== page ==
Hiking in high mountain passes is one of the most awe-inspiring adventures on earth, but the rarified air in the highest peaks on the planet can take a toll. Be prepared of the effects of trekking above 2,400 metres with my guide to dealing with altitude and altitude sickness.
Hiking at altitude is a fickle friend – altitude affects everyone differently, and can hit you out of the blue even if you’ve been fine at similar altitudes before. Breathing less oxygen usually causes side effects at 2,400 metres and above and can include breathlessness, nausea, difficulty sleeping and eating and a rapid pulse – for me, it always feels like having the hangover from hell. It’s worth reading up as much as you can on coping with altitude sickness before your trip, and if it’s your first trek at altitude I’d recommend joining a trip or expedition with a team doctor or a trained first aider. My own experience at altitude has taught me this:
Go slow: ‘Pole pole!’ Is the neverending cry of the fantastic guides who lead hikers up Mount Kenya. Their advice to go ‘slow slow’ is golden – it’s very tempting to stride off at a brisk normal pace when you get going on a summit attempt, especially when you’re still in the foothills, but the slower and gentler you take the trek, the more your body will acclimatize. Slow and steady wins the race.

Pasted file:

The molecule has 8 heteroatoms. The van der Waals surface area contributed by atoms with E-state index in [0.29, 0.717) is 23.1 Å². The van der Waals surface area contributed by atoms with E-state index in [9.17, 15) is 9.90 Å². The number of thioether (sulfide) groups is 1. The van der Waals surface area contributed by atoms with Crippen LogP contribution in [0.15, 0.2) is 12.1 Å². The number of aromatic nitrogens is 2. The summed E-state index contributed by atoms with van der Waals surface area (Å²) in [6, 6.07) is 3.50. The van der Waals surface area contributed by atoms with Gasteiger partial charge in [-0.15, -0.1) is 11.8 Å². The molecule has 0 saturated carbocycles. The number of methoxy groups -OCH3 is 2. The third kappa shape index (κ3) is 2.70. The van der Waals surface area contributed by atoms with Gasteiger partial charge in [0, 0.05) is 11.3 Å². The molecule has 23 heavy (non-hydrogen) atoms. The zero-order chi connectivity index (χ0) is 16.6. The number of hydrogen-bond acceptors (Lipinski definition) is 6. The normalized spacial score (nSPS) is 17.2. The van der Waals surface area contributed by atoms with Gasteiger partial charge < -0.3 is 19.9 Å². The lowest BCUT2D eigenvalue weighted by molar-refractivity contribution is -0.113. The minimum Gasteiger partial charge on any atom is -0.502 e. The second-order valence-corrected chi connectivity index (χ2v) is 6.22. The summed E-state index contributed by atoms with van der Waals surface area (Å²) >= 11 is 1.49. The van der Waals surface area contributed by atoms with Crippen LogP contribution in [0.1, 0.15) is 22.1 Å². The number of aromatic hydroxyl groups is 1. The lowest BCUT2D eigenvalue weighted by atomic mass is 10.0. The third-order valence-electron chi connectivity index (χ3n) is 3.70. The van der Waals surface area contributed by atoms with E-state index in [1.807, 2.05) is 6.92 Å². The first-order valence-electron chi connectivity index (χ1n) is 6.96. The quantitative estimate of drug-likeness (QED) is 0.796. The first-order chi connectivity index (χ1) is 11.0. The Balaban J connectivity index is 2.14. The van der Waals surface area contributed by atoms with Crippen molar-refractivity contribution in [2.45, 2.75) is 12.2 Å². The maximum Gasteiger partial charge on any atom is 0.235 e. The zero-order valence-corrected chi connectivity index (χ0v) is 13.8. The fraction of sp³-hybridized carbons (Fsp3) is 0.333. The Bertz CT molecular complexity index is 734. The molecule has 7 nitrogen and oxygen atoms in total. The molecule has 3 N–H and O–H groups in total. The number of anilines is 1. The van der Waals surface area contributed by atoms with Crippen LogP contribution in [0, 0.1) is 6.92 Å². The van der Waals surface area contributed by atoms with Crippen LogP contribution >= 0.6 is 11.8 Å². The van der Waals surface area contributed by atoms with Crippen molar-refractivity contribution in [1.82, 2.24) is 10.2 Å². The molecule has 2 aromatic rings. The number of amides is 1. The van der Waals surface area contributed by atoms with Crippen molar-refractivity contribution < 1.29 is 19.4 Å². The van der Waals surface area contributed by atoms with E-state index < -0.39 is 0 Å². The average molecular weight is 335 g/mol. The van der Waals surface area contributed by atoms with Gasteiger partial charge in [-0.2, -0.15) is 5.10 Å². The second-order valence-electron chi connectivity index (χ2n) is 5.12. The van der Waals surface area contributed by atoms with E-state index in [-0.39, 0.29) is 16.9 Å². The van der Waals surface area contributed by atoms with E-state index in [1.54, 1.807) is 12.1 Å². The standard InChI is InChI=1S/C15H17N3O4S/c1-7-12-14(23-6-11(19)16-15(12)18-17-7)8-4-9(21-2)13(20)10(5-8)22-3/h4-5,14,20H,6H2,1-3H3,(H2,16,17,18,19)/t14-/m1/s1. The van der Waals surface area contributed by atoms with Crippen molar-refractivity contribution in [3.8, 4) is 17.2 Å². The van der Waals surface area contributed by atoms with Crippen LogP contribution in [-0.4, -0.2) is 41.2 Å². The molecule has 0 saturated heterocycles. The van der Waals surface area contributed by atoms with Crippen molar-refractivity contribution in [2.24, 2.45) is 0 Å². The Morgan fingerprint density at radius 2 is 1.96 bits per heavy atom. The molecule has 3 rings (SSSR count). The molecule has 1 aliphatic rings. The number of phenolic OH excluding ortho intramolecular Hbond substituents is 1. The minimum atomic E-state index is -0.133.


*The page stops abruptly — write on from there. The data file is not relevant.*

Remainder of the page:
Go down: Feeling dizzy? Heading down just a few hundred metres can make you feel a million times better. Even if the summit you’re desperate to reach is looming close, it’s far more sensible to head down again a little way, rest and acclimatise for a day or two and then trek back up when you’re feeling fitter.
Climb high, sleep low: Look at any good trekking itinerary and you’ll notice a pattern – you’ll be trekking up to new heights each day, but descending down to a lower camp to sleep. This helps your body acclimatize without the shock of sleeping at a big leap in altitude.
Eat ginger: Ginger is a folk remedy for altitude – I’m not 100% sure it definitely works, but I do pack ginger biscuits or crystallized ginger on higher hikes, as they’re also good for a quick sugar hit as well as a good old placebo effect.
Drink coca tea: In Bolivia we swore by a natural local remedy for altitude – coca tea. Yes, it’s the same plant that produces cocaine, but no, it won’t get you high. Bolivians often chew coca leaves to keep altitude sickness at bay but I think it’s nicer as a tea. It tastes very similar to green tea, and if you’re planning any trekking in South America it’s definitely worth packing. You’ll find it readily available in local supermarkets and markets. Coca tea is only legal in South America, so don’t be tempted to bring any back in your suitcase.
Don’t ignore symptoms: If mild altitude sickness isn’t improving or is worsening, abandon your trek, seek medical help and head straight down the valley. Your health isn’t worth bagging a summit, and altitude sickness can quickly deteriorate if you push on and ignore it.
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